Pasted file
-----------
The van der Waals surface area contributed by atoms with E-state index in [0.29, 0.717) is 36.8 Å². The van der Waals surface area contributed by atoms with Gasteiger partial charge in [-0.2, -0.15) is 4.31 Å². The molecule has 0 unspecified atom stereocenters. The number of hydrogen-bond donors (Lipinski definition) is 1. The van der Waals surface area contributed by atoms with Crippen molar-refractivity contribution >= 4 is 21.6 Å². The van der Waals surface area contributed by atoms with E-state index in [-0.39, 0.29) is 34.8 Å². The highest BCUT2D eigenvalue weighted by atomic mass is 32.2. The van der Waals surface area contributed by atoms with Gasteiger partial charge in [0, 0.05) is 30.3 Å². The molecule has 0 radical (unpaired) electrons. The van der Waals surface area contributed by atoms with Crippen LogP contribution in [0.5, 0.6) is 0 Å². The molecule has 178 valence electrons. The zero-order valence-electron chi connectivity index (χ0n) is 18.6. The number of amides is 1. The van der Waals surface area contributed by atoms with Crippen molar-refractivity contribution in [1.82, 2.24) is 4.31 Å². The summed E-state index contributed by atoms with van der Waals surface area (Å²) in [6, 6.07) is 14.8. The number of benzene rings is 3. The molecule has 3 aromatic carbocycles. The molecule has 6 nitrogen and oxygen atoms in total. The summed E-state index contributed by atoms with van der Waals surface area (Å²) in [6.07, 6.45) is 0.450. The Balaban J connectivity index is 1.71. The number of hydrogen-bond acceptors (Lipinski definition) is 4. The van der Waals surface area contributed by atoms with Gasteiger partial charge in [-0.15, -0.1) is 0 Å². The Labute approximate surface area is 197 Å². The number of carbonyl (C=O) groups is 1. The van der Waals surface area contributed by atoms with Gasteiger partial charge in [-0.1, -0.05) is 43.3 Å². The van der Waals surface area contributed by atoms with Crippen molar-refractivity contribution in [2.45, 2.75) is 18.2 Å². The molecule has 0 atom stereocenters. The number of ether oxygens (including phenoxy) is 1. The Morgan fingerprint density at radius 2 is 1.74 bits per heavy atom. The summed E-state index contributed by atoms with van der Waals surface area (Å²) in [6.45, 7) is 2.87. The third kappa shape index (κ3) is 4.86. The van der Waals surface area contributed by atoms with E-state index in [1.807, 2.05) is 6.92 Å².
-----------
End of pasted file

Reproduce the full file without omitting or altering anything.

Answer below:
The van der Waals surface area contributed by atoms with E-state index in [0.29, 0.717) is 36.8 Å². The van der Waals surface area contributed by atoms with Gasteiger partial charge in [-0.2, -0.15) is 4.31 Å². The molecule has 0 unspecified atom stereocenters. The number of hydrogen-bond donors (Lipinski definition) is 1. The van der Waals surface area contributed by atoms with Crippen molar-refractivity contribution >= 4 is 21.6 Å². The van der Waals surface area contributed by atoms with E-state index in [-0.39, 0.29) is 34.8 Å². The highest BCUT2D eigenvalue weighted by atomic mass is 32.2. The van der Waals surface area contributed by atoms with Gasteiger partial charge in [0, 0.05) is 30.3 Å². The molecule has 0 radical (unpaired) electrons. The van der Waals surface area contributed by atoms with Crippen LogP contribution in [0.5, 0.6) is 0 Å². The molecule has 178 valence electrons. The zero-order valence-electron chi connectivity index (χ0n) is 18.6. The number of amides is 1. The van der Waals surface area contributed by atoms with Crippen molar-refractivity contribution in [1.82, 2.24) is 4.31 Å². The summed E-state index contributed by atoms with van der Waals surface area (Å²) in [6, 6.07) is 14.8. The number of benzene rings is 3. The molecule has 3 aromatic carbocycles. The molecule has 6 nitrogen and oxygen atoms in total. The summed E-state index contributed by atoms with van der Waals surface area (Å²) in [6.07, 6.45) is 0.450. The Balaban J connectivity index is 1.71. The number of hydrogen-bond acceptors (Lipinski definition) is 4. The van der Waals surface area contributed by atoms with Gasteiger partial charge in [-0.15, -0.1) is 0 Å². The Labute approximate surface area is 197 Å². The number of carbonyl (C=O) groups is 1. The van der Waals surface area contributed by atoms with Gasteiger partial charge in [-0.1, -0.05) is 43.3 Å². The van der Waals surface area contributed by atoms with Crippen molar-refractivity contribution in [2.45, 2.75) is 18.2 Å². The molecule has 0 atom stereocenters. The number of ether oxygens (including phenoxy) is 1. The Morgan fingerprint density at radius 2 is 1.74 bits per heavy atom. The summed E-state index contributed by atoms with van der Waals surface area (Å²) in [6.45, 7) is 2.87. The third kappa shape index (κ3) is 4.86. The van der Waals surface area contributed by atoms with E-state index in [1.807, 2.05) is 6.92 Å².